During the average presidential election, the vice-presidential debates don't seem terribly important. But this hasn't been an average election season, which is why it's so important to watch Mike Pence at the vice presidential debate this week. In a battle of bigotry versus tolerance, common sense versus fear-mongering, and experience versus ineptitude, it's easy to see Indiana Gov. Mike Pence as a polished proxy for Republican presidential nominee Donald Trump.
The debate, which will be moderated by CBS reporter Elaine Quijano, is the only vice-presidential debate before the election in November. Pence's adversary will be Virginia Sen. Tim Kaine, a seasoned politician who Politico once described as the "responsible" choice for Clinton's running mate. The New York Times characterizes the face-off between Pence and Kaine as the "most high-profile and highly anticipated moment of their political careers so far."
Though Pence has been painted as a dull, tamped-down counterpart to Trump's color and pomposity, the two men have a lot in common, most notably their willingness to propose discriminatory legislation. As governor of Indiana, Pence infamously passed the Religious Freedom Restoration Act in 2015, which critics argued would legalize discrimination against the LGBTQ community. Following widespread protests against the bill, Pence later signed a revised version that explicitly prohibited business from denying "service to anyone on basis of sexual orientation, race, religion or disability,” according to The Washington Post.
Pence's stance on abortion rights and reproductive justice has been notably conservative, which some pundits see as an evangelical-friendly counterpart to Trump's less decisive views on abortion. In March, Pence signed a highly controversial law that prohibited women in Indiana from seeking abortions — including early-term abortions — based on the race, gender, or disability of the fetus. The law was subsequently blocked by an Indiana judge.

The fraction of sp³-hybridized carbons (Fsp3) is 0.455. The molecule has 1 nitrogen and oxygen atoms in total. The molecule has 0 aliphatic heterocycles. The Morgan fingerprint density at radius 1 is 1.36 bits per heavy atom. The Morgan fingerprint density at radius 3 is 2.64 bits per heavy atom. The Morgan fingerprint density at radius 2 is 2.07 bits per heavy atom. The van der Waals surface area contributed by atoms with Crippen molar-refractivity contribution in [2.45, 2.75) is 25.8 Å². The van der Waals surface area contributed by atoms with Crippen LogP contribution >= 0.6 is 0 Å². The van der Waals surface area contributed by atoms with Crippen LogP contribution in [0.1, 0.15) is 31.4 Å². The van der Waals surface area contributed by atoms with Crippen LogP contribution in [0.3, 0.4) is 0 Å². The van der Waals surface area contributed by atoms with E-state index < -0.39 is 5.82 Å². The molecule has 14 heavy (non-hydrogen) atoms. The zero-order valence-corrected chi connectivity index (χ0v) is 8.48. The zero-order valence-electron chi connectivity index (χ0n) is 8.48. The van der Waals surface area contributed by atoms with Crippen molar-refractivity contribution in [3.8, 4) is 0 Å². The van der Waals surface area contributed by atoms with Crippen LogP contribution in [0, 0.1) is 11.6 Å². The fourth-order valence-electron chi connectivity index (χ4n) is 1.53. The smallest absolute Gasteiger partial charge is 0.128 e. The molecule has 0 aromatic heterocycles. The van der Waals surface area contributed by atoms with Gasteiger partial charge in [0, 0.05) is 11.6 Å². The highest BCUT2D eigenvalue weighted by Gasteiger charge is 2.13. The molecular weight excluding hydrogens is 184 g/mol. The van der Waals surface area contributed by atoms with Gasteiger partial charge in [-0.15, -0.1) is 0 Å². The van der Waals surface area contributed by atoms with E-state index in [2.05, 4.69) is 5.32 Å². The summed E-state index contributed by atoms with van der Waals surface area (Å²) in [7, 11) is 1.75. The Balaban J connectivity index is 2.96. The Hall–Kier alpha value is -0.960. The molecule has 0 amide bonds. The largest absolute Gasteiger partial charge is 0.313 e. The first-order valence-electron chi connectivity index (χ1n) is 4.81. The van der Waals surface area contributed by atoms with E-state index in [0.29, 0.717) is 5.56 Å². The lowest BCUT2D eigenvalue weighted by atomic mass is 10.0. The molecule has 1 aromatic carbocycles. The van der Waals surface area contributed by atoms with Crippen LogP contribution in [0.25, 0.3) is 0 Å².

This 2016 abortion law was only the most recent in a deluge of anti-women legislation during Pence's tenure as governor. Since taking office in 2012, Pence repeatedly attempted to cut state funding to Planned Parenthood via several tactics, including legislation, policy changes, and budget cuts, according to Mother Jones. As a result, five rural Planned Parenthood clinics in the state closed. None of these five clinics had provided abortions, and their closures directly led to an HIV outbreak in Austin, Indiana, according to an investigation at The Chicago Tribune.
Given the attractiveness of Pence's anti-choice stance to Christian voters, it seems likely that this issue — along with questions about Pence's public comments against the LGBTQ community — will come up during Tuesday's debate. While these questions might offer Pence the opportunity to seduce social conservatives, he also runs the risk of sounding like a bigot, which might turn off centrists and independents. After all, this is the man who stated in 2006 that gay marriage is a harbinger of "societal collapse."
According to an account of Pence's debate preparations at The New York Times, the candidate is "methodical, disciplined and systematic. He and his team began preparing for the debate shortly before Labor Day, and each week have devoted an increasing amount of time to the effort." Given this, it seems likely that Pence is fully anticipating questions about abortion and LGBTQ rights, in addition to questions about other controversial issues connected to the 57-year-old governor's tenure, namely climate change and immigration.
On climate change, Pence recently said that "the reality is that this climate change agenda that Barack Obama and Hillary Clinton want to continue to expand is killing jobs in this country." Surely this is a topic that debate moderator Quijano will want to visit.
Even more pressing, though, will be immigration policy. Just this week, Pence lost a controversial battle in Indiana: Following the terrorist attacks in Paris last fall, Pence declared that Syrian refugees would be barred from settling in Indiana, a controversial stance opposed by many members of his own party. As reported in The Washington Post, this proposal suffered a "likely fatal blow" this week after three Republican-appointed federal appeals judges determined that Pence didn't have the authority to prevent funds from going to Syrian refugees, and they defined his actions as discriminatory.
As governor, this certainly isn't the first time that Pence has faced opposition from his own party. Indeed, many have conjectured that Pence accepted the position as Trump's running mate because he didn't believe he would be re-elected in Indiana.
Pence has a long track record as a politician, so there will be ample territory to cover during Tuesday's debate — and it certainly seems possible that his unpopularity as governor will be his undoing.